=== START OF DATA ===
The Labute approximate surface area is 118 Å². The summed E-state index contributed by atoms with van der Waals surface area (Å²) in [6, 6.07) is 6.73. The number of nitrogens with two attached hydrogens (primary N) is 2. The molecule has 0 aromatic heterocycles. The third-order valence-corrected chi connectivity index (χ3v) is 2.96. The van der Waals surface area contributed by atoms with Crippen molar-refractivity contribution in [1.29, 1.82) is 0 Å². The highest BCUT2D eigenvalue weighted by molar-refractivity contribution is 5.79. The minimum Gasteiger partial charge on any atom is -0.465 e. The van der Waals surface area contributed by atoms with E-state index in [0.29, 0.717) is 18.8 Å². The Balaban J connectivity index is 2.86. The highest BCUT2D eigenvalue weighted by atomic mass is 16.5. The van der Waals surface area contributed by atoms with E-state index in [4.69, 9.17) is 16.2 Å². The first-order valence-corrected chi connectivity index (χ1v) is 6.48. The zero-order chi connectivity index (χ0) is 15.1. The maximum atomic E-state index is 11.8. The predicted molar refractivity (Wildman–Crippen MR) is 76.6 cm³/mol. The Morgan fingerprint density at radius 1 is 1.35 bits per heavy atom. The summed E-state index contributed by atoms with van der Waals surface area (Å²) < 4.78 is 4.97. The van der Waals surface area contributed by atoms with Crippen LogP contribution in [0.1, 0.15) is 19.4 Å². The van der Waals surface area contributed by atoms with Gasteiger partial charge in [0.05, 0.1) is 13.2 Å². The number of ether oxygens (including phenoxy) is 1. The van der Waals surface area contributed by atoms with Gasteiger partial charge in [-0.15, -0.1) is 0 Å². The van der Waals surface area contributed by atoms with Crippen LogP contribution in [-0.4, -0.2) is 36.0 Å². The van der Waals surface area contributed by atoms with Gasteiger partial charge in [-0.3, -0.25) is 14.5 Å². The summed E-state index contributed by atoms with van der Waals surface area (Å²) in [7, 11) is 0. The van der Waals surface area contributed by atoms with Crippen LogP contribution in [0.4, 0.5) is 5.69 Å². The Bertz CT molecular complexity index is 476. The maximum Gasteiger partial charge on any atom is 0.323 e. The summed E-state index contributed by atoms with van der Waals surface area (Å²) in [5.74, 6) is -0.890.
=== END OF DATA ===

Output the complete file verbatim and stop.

The Labute approximate surface area is 118 Å². The summed E-state index contributed by atoms with van der Waals surface area (Å²) in [6, 6.07) is 6.73. The number of nitrogens with two attached hydrogens (primary N) is 2. The molecule has 0 aromatic heterocycles. The third-order valence-corrected chi connectivity index (χ3v) is 2.96. The van der Waals surface area contributed by atoms with Crippen molar-refractivity contribution in [1.29, 1.82) is 0 Å². The highest BCUT2D eigenvalue weighted by molar-refractivity contribution is 5.79. The minimum Gasteiger partial charge on any atom is -0.465 e. The van der Waals surface area contributed by atoms with E-state index in [0.29, 0.717) is 18.8 Å². The Balaban J connectivity index is 2.86. The highest BCUT2D eigenvalue weighted by atomic mass is 16.5. The van der Waals surface area contributed by atoms with E-state index in [4.69, 9.17) is 16.2 Å². The first-order valence-corrected chi connectivity index (χ1v) is 6.48. The zero-order chi connectivity index (χ0) is 15.1. The maximum atomic E-state index is 11.8. The predicted molar refractivity (Wildman–Crippen MR) is 76.6 cm³/mol. The Morgan fingerprint density at radius 1 is 1.35 bits per heavy atom. The summed E-state index contributed by atoms with van der Waals surface area (Å²) < 4.78 is 4.97. The van der Waals surface area contributed by atoms with Crippen LogP contribution in [0.1, 0.15) is 19.4 Å². The van der Waals surface area contributed by atoms with Gasteiger partial charge in [0.05, 0.1) is 13.2 Å². The number of ether oxygens (including phenoxy) is 1. The van der Waals surface area contributed by atoms with Gasteiger partial charge in [-0.15, -0.1) is 0 Å². The van der Waals surface area contributed by atoms with Crippen LogP contribution in [-0.4, -0.2) is 36.0 Å². The van der Waals surface area contributed by atoms with Gasteiger partial charge in [-0.3, -0.25) is 14.5 Å². The summed E-state index contributed by atoms with van der Waals surface area (Å²) in [7, 11) is 0. The van der Waals surface area contributed by atoms with Crippen LogP contribution in [0.4, 0.5) is 5.69 Å². The Bertz CT molecular complexity index is 476. The maximum Gasteiger partial charge on any atom is 0.323 e. The summed E-state index contributed by atoms with van der Waals surface area (Å²) in [5.74, 6) is -0.890.